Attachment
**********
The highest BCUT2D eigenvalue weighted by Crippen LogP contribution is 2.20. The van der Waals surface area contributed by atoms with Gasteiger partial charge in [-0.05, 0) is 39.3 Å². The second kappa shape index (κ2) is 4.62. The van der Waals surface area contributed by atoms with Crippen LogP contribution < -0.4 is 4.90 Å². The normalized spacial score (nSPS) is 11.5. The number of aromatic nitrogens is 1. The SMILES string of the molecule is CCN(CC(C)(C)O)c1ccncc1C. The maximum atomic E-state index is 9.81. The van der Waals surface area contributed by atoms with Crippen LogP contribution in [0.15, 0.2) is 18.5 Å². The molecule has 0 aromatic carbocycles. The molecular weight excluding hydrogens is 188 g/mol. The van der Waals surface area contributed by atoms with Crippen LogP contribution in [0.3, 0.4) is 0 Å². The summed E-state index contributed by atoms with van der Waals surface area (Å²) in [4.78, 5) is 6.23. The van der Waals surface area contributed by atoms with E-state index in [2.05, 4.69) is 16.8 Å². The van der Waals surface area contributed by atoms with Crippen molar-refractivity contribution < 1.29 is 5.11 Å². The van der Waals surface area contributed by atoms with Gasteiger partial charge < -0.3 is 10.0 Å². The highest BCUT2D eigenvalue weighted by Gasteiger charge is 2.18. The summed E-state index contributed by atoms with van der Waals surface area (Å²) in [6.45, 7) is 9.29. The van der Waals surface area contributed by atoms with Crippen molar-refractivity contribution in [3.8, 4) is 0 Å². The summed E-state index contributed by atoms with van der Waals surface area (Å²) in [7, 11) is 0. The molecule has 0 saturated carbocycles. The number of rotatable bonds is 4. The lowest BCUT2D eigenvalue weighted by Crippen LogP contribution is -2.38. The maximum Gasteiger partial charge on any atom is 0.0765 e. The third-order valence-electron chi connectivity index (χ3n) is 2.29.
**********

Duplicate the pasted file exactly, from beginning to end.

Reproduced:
The highest BCUT2D eigenvalue weighted by Crippen LogP contribution is 2.20. The van der Waals surface area contributed by atoms with Gasteiger partial charge in [-0.05, 0) is 39.3 Å². The second kappa shape index (κ2) is 4.62. The van der Waals surface area contributed by atoms with Crippen LogP contribution < -0.4 is 4.90 Å². The normalized spacial score (nSPS) is 11.5. The number of aromatic nitrogens is 1. The SMILES string of the molecule is CCN(CC(C)(C)O)c1ccncc1C. The maximum atomic E-state index is 9.81. The van der Waals surface area contributed by atoms with Crippen LogP contribution in [0.15, 0.2) is 18.5 Å². The molecule has 0 aromatic carbocycles. The molecular weight excluding hydrogens is 188 g/mol. The van der Waals surface area contributed by atoms with Crippen LogP contribution in [0.3, 0.4) is 0 Å². The summed E-state index contributed by atoms with van der Waals surface area (Å²) in [4.78, 5) is 6.23. The van der Waals surface area contributed by atoms with E-state index in [2.05, 4.69) is 16.8 Å². The van der Waals surface area contributed by atoms with Crippen molar-refractivity contribution < 1.29 is 5.11 Å². The van der Waals surface area contributed by atoms with Gasteiger partial charge < -0.3 is 10.0 Å². The highest BCUT2D eigenvalue weighted by Gasteiger charge is 2.18. The summed E-state index contributed by atoms with van der Waals surface area (Å²) in [6.45, 7) is 9.29. The van der Waals surface area contributed by atoms with Crippen molar-refractivity contribution in [3.8, 4) is 0 Å². The summed E-state index contributed by atoms with van der Waals surface area (Å²) in [7, 11) is 0. The molecule has 0 saturated carbocycles. The number of rotatable bonds is 4. The lowest BCUT2D eigenvalue weighted by Crippen LogP contribution is -2.38. The maximum Gasteiger partial charge on any atom is 0.0765 e. The third-order valence-electron chi connectivity index (χ3n) is 2.29.